Côte de Sézanne is characterized by alternating plains, vineyards, swamps, and forests. The climate is the mildest in the Côte des Blancs. Annual rainfall averages 620 mm. There are higher amounts of clay in the chalk soils of Côte de Sézanne than in Val du Petit Morin, with increasing intensity the farther south one goes.

Olivier Collin is the proprietor of Ulysse Collin. His family owned 4.5 ha in the village of Congy in Val du Petit Morin but had leased it out to Pommery. After apprenticing with Jacques Selosse between 2001 and 2003, Olivier was inspired to launch his own estate and did so upon regaining control of the Pommery vines at the end of the lease. Olivier gained control of another 4.2 ha from his Grandmother's estate to bring his ownership total to 8.7 ha. The distribution of Ulysse vineyards is shown in the figure below.

Olivier practices a mix of organic and conventional farming in order to give him the flexibility to intervene if the occasion warrants it. Vineyard practices include:
  • Ploughing ("To plough the soil encourages biological activities for oxygen, water, temperature and fungus" -- Olivier Collin)
  • Powdered sulfur to combat odium
  • Organic insecticides used against ver de la grappe (tiny caterpillar that eats the berries and causes gray rot)
  • Mildew is fought with chemical compounds
  • Organic compost is added to the soil as needed.
The estate's winemaking is "as natural and non-interventionist as possible." Grapes are harvested and pressed manually. The first and second issue from the press are pumped into vats and stored separately for settling. The juice is fermented with indigenous yeasts with both alcoholic and malolactic fermentation taking place in 3-to-6-year-old barriques.

The first- and second-press wines are aged separately for 1 year after which they are blended. According to Olivier, the first press provides backbone and structure while the second adds strength and richness. There is no fining or filtration. Twenty to forty percent of each year's wine is held back for a reserve wine.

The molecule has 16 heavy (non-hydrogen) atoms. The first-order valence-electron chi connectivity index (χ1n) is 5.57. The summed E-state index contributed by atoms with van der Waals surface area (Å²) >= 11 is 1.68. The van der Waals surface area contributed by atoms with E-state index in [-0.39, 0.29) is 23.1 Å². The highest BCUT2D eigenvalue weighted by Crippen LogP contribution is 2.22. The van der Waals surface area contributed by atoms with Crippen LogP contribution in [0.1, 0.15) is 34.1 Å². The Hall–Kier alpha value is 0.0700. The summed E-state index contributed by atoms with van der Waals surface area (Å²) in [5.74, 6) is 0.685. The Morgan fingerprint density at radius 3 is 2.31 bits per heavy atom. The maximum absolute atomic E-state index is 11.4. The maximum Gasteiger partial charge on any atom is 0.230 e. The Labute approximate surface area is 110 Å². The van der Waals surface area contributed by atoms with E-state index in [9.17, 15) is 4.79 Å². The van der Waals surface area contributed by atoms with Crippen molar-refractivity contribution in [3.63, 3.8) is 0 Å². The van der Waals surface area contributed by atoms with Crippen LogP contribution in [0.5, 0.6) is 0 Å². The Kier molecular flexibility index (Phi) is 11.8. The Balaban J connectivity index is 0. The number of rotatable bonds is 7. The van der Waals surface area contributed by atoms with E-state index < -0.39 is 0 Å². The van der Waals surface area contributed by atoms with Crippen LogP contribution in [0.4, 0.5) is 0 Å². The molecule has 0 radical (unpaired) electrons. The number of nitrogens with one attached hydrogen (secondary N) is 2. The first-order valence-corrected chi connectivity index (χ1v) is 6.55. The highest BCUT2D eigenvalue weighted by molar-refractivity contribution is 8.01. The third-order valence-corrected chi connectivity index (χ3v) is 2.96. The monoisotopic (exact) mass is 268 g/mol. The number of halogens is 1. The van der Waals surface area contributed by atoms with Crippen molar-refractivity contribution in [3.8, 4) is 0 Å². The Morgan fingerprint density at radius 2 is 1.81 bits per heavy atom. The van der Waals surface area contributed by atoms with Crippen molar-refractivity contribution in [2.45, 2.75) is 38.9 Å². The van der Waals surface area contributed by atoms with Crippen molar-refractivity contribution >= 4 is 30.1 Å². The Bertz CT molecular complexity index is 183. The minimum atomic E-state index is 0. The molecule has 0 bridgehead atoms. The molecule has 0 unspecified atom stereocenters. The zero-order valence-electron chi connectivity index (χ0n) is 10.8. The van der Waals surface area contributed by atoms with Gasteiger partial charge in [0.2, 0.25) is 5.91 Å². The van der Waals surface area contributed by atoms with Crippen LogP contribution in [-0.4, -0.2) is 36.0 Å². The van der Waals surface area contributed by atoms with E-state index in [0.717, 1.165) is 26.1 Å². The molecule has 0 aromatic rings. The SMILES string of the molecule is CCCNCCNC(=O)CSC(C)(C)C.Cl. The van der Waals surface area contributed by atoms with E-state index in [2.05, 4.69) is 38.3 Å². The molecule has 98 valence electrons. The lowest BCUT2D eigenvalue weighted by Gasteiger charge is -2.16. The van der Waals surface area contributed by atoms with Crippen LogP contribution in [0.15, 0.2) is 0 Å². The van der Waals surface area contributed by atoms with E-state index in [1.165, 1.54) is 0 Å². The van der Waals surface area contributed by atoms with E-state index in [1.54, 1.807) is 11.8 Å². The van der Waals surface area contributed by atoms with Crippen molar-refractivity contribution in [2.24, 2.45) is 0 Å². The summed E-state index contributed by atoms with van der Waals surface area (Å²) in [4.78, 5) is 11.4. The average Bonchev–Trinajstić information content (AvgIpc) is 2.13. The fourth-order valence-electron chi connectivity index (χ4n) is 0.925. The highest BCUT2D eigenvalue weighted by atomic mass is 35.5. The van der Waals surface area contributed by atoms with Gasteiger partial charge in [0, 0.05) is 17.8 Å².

Peter Liem describes Ulysse Collin as "the foremost champion of the Coteaux du Morin," making "... ripe, richly expressive single vineyard wines" from the vineyards shown above. The range of wines are shown below.

Ulysse Collin champagne box

According to Liem, the Rosé de Saignée is a vibrant, energetic wine, full of concentrated red-fruit flavor (1.7 g/l dosage); the Les Pierrières is a sleek elegant wine, marked by a smoky, spicy minerality (1.7 g/l dosage); the Les Roises is a richer more powerful wine than the Les Pierrières (1.7 g/l); the Les Maillons is a robust, full-bodied blanc de Noirs (2.4 g/l dosage); and the Les Enfers is a sleek, vividly fruity wine (1.7 g/l dosage). The Rosé de Saignée spends 24 - 36 months on its lees; all other wines spend 36 months on the lees.

©Wine -- Mise en abyme

Thursday, August 16, 2018

Peter Liem's case for a single grouping for the Val du Petit Morin, Côte de Sézanne, Vitryat, and Montgueux Champagne zones is weak

In his best-selling book Champagne: The Essential Guide to the Wines, Producers, and Terroirs of the Iconic Region, Peter Liem unveiled a new and unconventional schema for the Champagne sub-regions. I have been adhering to this schema in my exploration of the "Great Growers" of Champagne but find myself in opposition to his classification covering the areas Coteaux du Morin (Val du Petit Morin), Côte de Sézanne, Vitryat, and Mongueux. I clarify my opposition in this post.

The Union de Maisons de Champagne schema has historically been the lens through which the Champagne region has been viewed. In this schema, the four growing zones mentioned above have been included in the Côte des Blancs sub-region. Liem has grouped them together (shown in the graphic below) because, he says, they are new plantings.

As Liem describes it, the vineyards of Champagne were decimated, sequentially, by the Phylloxera epidemic, the First World War, and economic depression, and The Second World War. Prior to the Phylloxera infestation, the region was home to 60,000 ha of vineyards, almost double today's 34,000 ha. Following the conclusion of WWII, interest in the Champagne region was rekindled and large scale replantation was begun. By the 1960s and 1970s that interest begun to extend to the zones under discussion; zones which "had lain fallow for the last half century."

According to Liem:
Today, these viticultural areas are established, yet there are still fewer grower-producers in these regions than in others, with growers selling most of their grapes to houses or cooperatives. This means that it's still early days yet for deciphering the characteristics of the soil, climate, and exposure unique to these southern and eastern parts of the Champagne region.